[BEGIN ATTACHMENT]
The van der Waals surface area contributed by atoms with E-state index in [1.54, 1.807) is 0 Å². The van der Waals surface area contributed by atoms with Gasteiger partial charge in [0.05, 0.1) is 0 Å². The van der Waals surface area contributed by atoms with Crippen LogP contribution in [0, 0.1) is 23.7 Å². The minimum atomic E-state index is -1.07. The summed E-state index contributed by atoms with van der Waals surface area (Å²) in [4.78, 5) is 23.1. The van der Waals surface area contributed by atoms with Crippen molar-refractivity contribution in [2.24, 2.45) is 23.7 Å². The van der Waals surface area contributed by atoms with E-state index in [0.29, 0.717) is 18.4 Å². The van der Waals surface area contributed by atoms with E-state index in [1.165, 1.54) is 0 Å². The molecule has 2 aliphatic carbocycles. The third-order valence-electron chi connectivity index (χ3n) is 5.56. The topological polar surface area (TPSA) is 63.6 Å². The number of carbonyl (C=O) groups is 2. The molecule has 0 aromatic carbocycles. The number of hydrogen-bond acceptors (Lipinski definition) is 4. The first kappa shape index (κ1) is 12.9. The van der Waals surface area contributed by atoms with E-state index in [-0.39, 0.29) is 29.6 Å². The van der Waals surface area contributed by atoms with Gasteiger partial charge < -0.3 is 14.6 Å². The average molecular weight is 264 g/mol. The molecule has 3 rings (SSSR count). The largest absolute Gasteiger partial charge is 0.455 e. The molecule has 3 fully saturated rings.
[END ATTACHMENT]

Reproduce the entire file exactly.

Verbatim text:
The van der Waals surface area contributed by atoms with E-state index in [1.54, 1.807) is 0 Å². The van der Waals surface area contributed by atoms with Gasteiger partial charge in [0.05, 0.1) is 0 Å². The van der Waals surface area contributed by atoms with Crippen LogP contribution in [0, 0.1) is 23.7 Å². The minimum atomic E-state index is -1.07. The summed E-state index contributed by atoms with van der Waals surface area (Å²) in [4.78, 5) is 23.1. The van der Waals surface area contributed by atoms with Crippen molar-refractivity contribution in [2.24, 2.45) is 23.7 Å². The van der Waals surface area contributed by atoms with E-state index in [0.29, 0.717) is 18.4 Å². The van der Waals surface area contributed by atoms with E-state index in [1.165, 1.54) is 0 Å². The molecule has 2 aliphatic carbocycles. The third-order valence-electron chi connectivity index (χ3n) is 5.56. The topological polar surface area (TPSA) is 63.6 Å². The number of carbonyl (C=O) groups is 2. The molecule has 0 aromatic carbocycles. The number of hydrogen-bond acceptors (Lipinski definition) is 4. The first kappa shape index (κ1) is 12.9. The van der Waals surface area contributed by atoms with E-state index in [-0.39, 0.29) is 29.6 Å². The van der Waals surface area contributed by atoms with Gasteiger partial charge < -0.3 is 14.6 Å². The average molecular weight is 264 g/mol. The molecule has 3 rings (SSSR count). The largest absolute Gasteiger partial charge is 0.455 e. The molecule has 3 fully saturated rings.